Turn your classic car into a green machine

Will Kinton

Fuel efficiency and being green is usually not at the front of many classic car owners’ minds. Most classic cars just aren’t driven enough to make any real impact on the environment. That said, a growing number of classic car owners are interested in more than the standard classic car experience and want to extend their environmentally friendly lifestyle to the hobby. These tips will help you maximize your classic car experience and minimize any impact on the environment. 

Choose an Efficient Classic Car

If you’re just getting into the classic car hobby, you have a great opportunity to start off on the right foot. While classic cars have a reputation for being gas guzzlers, there are still a number of desirable (and appreciating) classics that can deliver a fun driving experience and offer a relatively high number of miles per gallon. In fact, many European and Japanese cars of the 1970s enjoyed good gas mileage by even today’s standards. The combination of smaller, fuel-efficient engines with lightweight, nimble chassis resulted in cars that were fun to drive and economical. 

Popular Mechanics recommends cars such as the Porsche 912, BMW 2002, Alfa Romeo Giulia, or Datsun 510 as fuel-efficient classics. Choose one of these, and you’ll be surprised at the number of miles you can achieve per tank.

Care for Your Classic Car

If you already have a classic car in your garage, the best way you can maximize efficiency is to regularly maintain it. Your car’s engine will deliver more horsepower from less gas if everything is running properly. Keep your engine properly tuned, make sure tires are in good condition, and change your oil every six to 12 months to make sure your car is running properly. 

Check the laws in your area regarding recycling and disposing of old oil and fluids. When you aren’t driving your car, put a drip pan under the engine to prevent any leaking fluids from becoming hazardous runoff.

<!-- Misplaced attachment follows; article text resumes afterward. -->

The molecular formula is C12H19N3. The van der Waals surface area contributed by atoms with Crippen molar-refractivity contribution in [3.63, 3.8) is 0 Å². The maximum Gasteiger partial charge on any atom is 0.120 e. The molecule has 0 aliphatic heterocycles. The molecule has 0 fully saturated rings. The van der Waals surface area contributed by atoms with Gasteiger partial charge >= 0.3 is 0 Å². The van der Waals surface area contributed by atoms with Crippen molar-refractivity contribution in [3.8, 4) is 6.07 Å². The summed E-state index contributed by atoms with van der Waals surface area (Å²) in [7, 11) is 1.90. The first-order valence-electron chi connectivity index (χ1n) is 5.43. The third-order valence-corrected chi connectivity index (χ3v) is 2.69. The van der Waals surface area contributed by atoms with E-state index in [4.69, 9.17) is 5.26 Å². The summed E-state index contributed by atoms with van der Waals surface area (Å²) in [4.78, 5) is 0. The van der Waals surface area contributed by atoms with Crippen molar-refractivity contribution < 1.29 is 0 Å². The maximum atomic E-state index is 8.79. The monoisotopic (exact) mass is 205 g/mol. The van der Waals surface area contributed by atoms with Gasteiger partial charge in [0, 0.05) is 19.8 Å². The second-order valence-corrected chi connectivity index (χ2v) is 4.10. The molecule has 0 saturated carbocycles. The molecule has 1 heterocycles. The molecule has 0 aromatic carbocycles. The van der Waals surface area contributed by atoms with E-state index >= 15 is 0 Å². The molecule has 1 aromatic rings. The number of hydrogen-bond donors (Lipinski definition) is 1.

Lose Some Weight

Modifying classic cars can be controversial, but if you value decreasing the ecological impact your car makes, it can be worth it. One of the best modifications you can make is to reduce weight. Less weight means the engine doesn’t have to work as hard. Remove your car’s spare tire, tool kit, radio and speakers, or even the air conditioner and rear seats for weight and gas savings. 

You can also replace old parts with newer upgraded parts such as lighter seats, wheels and engine parts to “add lightness." Your classic will accelerate, handle and use less gasoline. According to Hot Rod Magazine, every 100 pounds removed is equal to a tenth of a second, or 1 mph, at the drag strip. You may not be racing your classic car, but those weight savings will help you burn less gasoline. 

Convert your car to electric

If you’re willing to make a major upgrade, you can convert your classic car into an electric vehicle. If you want to do it yourself, expect to spend between $8,000 and $12,000 on top of the cost of the donor vehicle, and a lot of your time. 

  • If you’d rather leave it to the professionals, a number of companies have popped up around the world offering these conversions. Zelectric Motors in San Diego offers turnkey classic Volkswagens with electric motors replacing their air-cooled engines. Zelectric Motors' Beetles, Microbuses, Karmann Ghias and Things look completely stock, but their electric motors allow for an emission-free classic car experience. The classic ZelectricBug starts at $68,000 and offers double the horsepower of the original Beetle, a range of 80 to 100 miles, and lithium batteries that will last 160,000 miles.

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Photo credits: From top to bottom, Chris Sampson, Flickr; pyntofmyld, Flickr; Robert Couse-Baker, Flickr; Jason Goulding, Flickr; Zelectric Motors, Facebook.

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